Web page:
A Tutorial on Hidden Markov Model with a Stock Price Example – Part 2

This is the 2nd part of the tutorial on Hidden Markov models. In this post we will look at a possible implementation of the described algorithms and estimate model performance on Yahoo stock price time-series.

Implementation of HMM in Python

I am providing an example implementation on my GitHub space. Please note that all code is provided with a disclaimer that you are free to use it at your own risk. HMM.py contains the main implementation. There are a few things to point out in this file:

  1. As is pointed out in the referenced document in part 1, \alpha and \beta require to be scaled for longer observations since the product of probabilities quickly tends to zero, resulting in underflow. The code has a flag for scaling, and defaults to positive.
  2. While testing out this model I noticed that initial assignment of \hat{a_{ij}} and \hat{b_{j}}(k) makes a big difference to the final solution. I am providing two possible assignments. One, as described in part 1, setting approximately to the same values, adding to 1. And two, using Dirichlet distribution to create non-uniform assignment that adds-up to 1. I’ve noticed that the former results in more meaningful model parameters.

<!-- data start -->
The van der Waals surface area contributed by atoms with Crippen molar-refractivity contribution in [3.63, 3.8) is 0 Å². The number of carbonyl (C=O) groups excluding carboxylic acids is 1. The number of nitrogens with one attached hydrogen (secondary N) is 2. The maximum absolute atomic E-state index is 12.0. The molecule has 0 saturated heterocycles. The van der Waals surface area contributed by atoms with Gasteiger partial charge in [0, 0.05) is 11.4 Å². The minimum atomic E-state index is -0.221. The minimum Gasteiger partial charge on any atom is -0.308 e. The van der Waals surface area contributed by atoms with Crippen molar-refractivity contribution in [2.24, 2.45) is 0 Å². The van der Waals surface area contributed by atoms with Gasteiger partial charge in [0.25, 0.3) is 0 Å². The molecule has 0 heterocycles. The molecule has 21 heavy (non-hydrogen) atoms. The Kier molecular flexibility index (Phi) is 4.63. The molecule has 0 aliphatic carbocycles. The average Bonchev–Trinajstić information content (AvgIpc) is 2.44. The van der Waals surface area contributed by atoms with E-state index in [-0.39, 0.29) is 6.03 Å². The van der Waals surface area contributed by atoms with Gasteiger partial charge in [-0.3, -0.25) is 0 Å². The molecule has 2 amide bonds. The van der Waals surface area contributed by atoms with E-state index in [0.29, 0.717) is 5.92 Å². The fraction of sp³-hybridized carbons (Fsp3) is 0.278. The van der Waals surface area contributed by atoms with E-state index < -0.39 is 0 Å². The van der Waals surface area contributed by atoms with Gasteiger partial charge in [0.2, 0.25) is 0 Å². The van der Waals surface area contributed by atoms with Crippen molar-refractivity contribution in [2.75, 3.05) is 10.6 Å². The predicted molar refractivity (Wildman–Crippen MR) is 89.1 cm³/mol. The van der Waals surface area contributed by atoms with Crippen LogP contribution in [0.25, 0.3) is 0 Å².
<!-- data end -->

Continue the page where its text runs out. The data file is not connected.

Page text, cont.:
3. You will notice a small hack in HMMBaumWelch method where I am setting M to the maximum observation in O. This is needed because not all observation sequences will contain all values (i.e. 0, 1, 2). And the transition and emission matrices are accessed as if all the values exist.
  4. I am using yahoo_finance Python module to source the stock prices for Yahoo. It seems to work and is pretty easy to use. You should be able to download this module here.

HMM Model performance to predict Yahoo stock price move

On my github space, HMM_test.py contains a possible test example code. I am testing the model as following: train the model on a specified window of daily historical moves (e.g. 10 days) and using the model parameters determine the predicted current model state. Then, using the predicted state, determine the next likely state from \hat{a}:

prediction_state = np.argmax(a[path[-1],:])

The most likely emitted value from that state can be found as follows:

prediction = np.argmax(b[prediction_state,:])

I then compare the predicted move to the historical one. So, how did HMM do? Well, not so well. The model parameters \lambda=(A,B, \pi) are very sensitive to the convergence tolerance, initial assignment and, obviously the training time-window. Calculating accuracy ratio as the number of correctly predicted directions is pretty much around 50%-56% (tests on more recent data produce the higher accuracy in this range). Thus, we might as well be throwing a coin to make buy or sell predictions. It is possible that EOD price moves are not granular enough to provide a coherent market dynamic model.

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